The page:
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Re: wing / strake incidence

Andrew L. Judge wrote:
> If the wings are critical, what about the strake incidence?  It is really
> emphasized in the plans that the strake incidence be correct with little
> deviation from the measurement.
> Also, how many people have the room to set both wings and build both tanks
> at the same time to insure the main wings are set correctly, then put on
> the canard and set that with both wings on. I was very fortunate to have
> the space to do this, but I know some of you are building in basements and
> garages.   I am really interested in this since my plane is in paint and I
> would hate to jig and paint the canard for a second time.
> I just fired up my engine (Lyc.) last week and will be going to the airport
> soon for first flight.
> Andy Judge
> N55AJ  Std. FGE


If I remember right, the wing incidence is 2 degrees and the the canard
incidence is 6 degrees. The wing is measured just outboard of the strake
and inboard of the aleron. The "factory" supplies a guage made for use
with the shaw canard and needs to be modified for the builder built
canard. I sent both of the gauges back for checkout just prior to
setting the canard. Scott sent me a new wing guage (the old one was
warped 1/2 degree), and said my modified canard guage was okay for the
homebuilt canard.

Thus, the the plane has a 2 degree "angle of attack". The whole process
begins when the fuseloge is first set with a "level", and then a "level"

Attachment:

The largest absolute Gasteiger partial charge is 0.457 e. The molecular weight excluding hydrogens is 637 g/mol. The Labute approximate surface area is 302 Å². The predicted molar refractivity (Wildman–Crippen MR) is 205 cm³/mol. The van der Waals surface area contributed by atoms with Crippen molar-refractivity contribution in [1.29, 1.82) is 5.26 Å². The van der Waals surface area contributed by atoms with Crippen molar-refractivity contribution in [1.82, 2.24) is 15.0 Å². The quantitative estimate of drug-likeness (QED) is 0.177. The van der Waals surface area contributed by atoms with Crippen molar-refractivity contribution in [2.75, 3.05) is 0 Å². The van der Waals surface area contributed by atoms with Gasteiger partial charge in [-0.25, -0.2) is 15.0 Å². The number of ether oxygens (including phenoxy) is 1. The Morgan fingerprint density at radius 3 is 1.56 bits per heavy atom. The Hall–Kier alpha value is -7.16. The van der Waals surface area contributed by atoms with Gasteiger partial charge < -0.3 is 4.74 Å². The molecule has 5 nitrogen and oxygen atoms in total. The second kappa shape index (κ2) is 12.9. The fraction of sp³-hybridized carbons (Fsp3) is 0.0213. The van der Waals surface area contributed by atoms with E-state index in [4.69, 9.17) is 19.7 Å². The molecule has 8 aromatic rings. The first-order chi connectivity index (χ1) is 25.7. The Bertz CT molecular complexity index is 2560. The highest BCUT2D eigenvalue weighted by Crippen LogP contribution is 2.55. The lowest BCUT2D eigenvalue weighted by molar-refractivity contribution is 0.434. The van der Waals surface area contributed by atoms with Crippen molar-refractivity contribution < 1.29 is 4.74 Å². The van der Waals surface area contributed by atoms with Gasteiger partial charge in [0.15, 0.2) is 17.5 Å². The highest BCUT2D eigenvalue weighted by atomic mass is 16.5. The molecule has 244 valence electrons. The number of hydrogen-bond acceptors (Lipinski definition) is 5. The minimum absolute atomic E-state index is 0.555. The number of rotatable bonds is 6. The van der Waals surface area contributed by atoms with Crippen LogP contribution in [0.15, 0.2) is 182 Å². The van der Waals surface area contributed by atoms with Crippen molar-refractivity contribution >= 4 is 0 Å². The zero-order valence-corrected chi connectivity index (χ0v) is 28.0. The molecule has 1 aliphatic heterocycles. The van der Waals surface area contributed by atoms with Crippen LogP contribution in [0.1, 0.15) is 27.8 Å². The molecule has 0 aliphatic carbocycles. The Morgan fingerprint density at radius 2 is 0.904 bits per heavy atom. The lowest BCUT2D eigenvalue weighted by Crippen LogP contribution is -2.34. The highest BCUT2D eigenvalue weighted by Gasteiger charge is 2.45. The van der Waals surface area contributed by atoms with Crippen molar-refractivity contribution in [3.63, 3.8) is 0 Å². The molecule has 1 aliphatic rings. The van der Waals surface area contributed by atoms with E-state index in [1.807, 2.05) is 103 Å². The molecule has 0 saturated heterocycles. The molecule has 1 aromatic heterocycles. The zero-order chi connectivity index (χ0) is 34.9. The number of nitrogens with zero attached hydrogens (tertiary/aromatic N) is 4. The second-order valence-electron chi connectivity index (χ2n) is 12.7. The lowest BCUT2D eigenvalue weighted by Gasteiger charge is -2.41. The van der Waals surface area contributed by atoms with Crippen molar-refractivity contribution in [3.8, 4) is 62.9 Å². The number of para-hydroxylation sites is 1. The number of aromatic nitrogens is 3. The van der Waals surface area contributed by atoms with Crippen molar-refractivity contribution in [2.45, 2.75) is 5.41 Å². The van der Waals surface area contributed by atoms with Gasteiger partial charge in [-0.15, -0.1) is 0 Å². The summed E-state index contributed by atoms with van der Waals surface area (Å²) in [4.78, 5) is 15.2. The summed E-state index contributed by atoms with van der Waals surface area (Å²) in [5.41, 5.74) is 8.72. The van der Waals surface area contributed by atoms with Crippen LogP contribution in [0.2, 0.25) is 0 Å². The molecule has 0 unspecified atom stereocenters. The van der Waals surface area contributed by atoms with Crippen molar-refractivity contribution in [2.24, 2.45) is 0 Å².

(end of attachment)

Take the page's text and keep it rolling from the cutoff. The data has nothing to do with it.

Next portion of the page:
is used to mark a 66" line from the bottom of the main spars to the 
Elite doors. Another line is drawn 2 1/8" above this one just along the 
middle of the door. (These figures are the best ones I can remember for
a standard Elite). Thus, the "level" line has been set to a different
part of the plane, and the "angle of attack" is set when the
inboard leading edge of the lower strakes are permanently attached.  

The wings are then set, and the out board leading edge of the strake is
aligned with inboard leading edit of the wing. The right outboard
leading edge of my strake "drooped 3/8", my left leading one was okay.

In the end, with the wings and the canard on, both guages were
perfectly level with the plane sitting on the floor and a 2 x 4 under
the nose gear. The most important thing is the difference between
the two guages (6 - 2 = 4 degrees). I believe this is how the factory
would check your guages with one of their well flying velocities.

In the future, if you every want to discover the level line of the
airplane, reverse the above 2 1/8" and 66" measurement.

Carl Hoffman

P.S. Are you or Denis going the be at Oshkosh again this year?